What's that loud noise? We looked up to see jets, RAF training runs, streaking above the lakes...

We finished up at about 4, a bit earlier than our normal end-of-day stopping time the last two days. I stayed at the hotel until 6:30, visiting, looking at photos, and waiting out the Friday traffic. (You're right, the problem traffic wasn't in the Lake District; it was around the cities, people heading home from work, and people heading out for a weekend escape. Better to wait than to sit in traffic...) The time to head for Manchester rolled around; I headed north in order to drive south in an attempt to get to the motorway more quickly. It was a bit longer from a mileage standpoint, but I skipped the skinny-laned drive over Kirkstone Pass.

I finished the drive with a ridiculous number of circles around the Manchester Airport. I was looking for the rental car return - which definitely could have had better markings / signs / directions. I finally found the place in the garage to drop the car, only to find all of the rental car offces closed. Now what? Oh, there are instructions on the door telling me where to drop the contract and the keys. OK, done.

On to the hotel, one more night in England before heading out over the Atlantic Ocean. I'll fall asleep tonight to the sound of jets roaring into the open windows.

Thursday, September 25, 2008

Photos: A sampling of the day

lake view


happy cows

stone circles

Stop, look, absorb, think, click

Denise said her head is spinning from all of the wandering, camera play, and learning she did today. I told her I'd add a quick update to our joural before sleeping in preparation for more photo play tomorrow.

Another day, more wandering... Wait! Have we been here before? Today's travel took us to new places, yet we did travel over some roads where we've been before. We visited new places that had new scenery to fill the cameras.

Our first stop was an old slate mine, with broken slate underfoot, with white birch trees scattered about, abandoned rail lines near a deep pool of water. Denise & I didn't wander down to that water; she was too busy capturing odd shots of trees. Did you know that moving the camera while it is taking the picture will blur the images? No, not by accident. She was deliberating moving the camera. Very interesting.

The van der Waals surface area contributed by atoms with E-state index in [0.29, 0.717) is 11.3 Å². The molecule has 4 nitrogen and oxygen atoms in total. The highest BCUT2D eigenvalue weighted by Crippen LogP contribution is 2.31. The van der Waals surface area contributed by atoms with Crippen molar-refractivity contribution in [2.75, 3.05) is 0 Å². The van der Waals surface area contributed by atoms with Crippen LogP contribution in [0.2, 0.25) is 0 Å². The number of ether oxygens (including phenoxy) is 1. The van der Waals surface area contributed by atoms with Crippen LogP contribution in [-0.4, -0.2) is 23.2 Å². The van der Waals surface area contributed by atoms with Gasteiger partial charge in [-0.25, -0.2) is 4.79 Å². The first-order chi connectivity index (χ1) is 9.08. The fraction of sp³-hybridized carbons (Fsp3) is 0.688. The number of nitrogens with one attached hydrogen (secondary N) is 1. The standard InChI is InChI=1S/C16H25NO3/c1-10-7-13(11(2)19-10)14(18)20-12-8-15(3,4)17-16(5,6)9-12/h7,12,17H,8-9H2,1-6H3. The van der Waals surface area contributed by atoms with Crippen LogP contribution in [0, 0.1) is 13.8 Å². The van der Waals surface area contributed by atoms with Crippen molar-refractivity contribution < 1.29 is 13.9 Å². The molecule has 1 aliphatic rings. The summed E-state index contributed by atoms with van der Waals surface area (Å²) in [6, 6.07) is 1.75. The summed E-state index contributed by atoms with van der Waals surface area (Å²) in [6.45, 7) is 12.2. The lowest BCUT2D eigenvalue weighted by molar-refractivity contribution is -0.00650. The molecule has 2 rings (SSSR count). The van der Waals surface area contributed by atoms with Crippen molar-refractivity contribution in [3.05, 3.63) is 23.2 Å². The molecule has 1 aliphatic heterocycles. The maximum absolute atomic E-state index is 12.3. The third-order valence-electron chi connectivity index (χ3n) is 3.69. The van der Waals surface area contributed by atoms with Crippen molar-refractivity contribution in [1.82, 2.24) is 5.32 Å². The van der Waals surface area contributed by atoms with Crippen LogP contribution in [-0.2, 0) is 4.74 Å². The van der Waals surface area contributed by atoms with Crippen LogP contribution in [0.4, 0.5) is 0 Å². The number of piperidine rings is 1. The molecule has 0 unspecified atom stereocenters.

We stopped at a lake in Coniston for a lunch break, and then walked down to a pier to see what kind of images we could create. The water was absolutely still, which made for some interesting reflections.

The next stop was a favorite, and it was an accident! We came upon a line of cars waiting for a lorry to be 'unstuck' from the middle of the road. Instead of waiting we turned right and headed to Elterwater. Green fields, mountains in the background, Belted Galloways were all reflected in the river. Very nice. We were only supposed to stop there for a half of an hour, but that expanded into a full hour. Cameras were pointing everywhere!

The last stop of the day was at Castlerigg stone circle. I know that Denise would like to go back there on a day with more interest in the sky, but when I peeked in her camera it looks like she captured a couple of interesting images there.

Oh! We only have one more day to play here. How can the time fly by so quickly?

--- Rover

Wednesday, September 24, 2008

Photos: And back to the landscapes

mountain beauty

sunshine highlighting green hills

late afternoon magic

Photos: A few of the birds

goose posing

goose posing

patterns in water

Explorations by camera

...learning, shooting

After yesterday mornng's misty greeting, I thought I'd plan to get up and out early, just in case. Quiet, a clear sky, and a lake without ripples greeted me, no mist today. I think I'll try again tomorrow...

It was a driving and stopping day, with a bit of walking thrown in at our photo stops. I was very very glad to be riding in a mini-bus and not driving today. Most of the roads under our wheels today were two-way roads that were only one-lane wide, curvng, hilly, steep. The land we passed through was amazing, and the weather wizard gave us the gift of highlighting the hills with sunshine.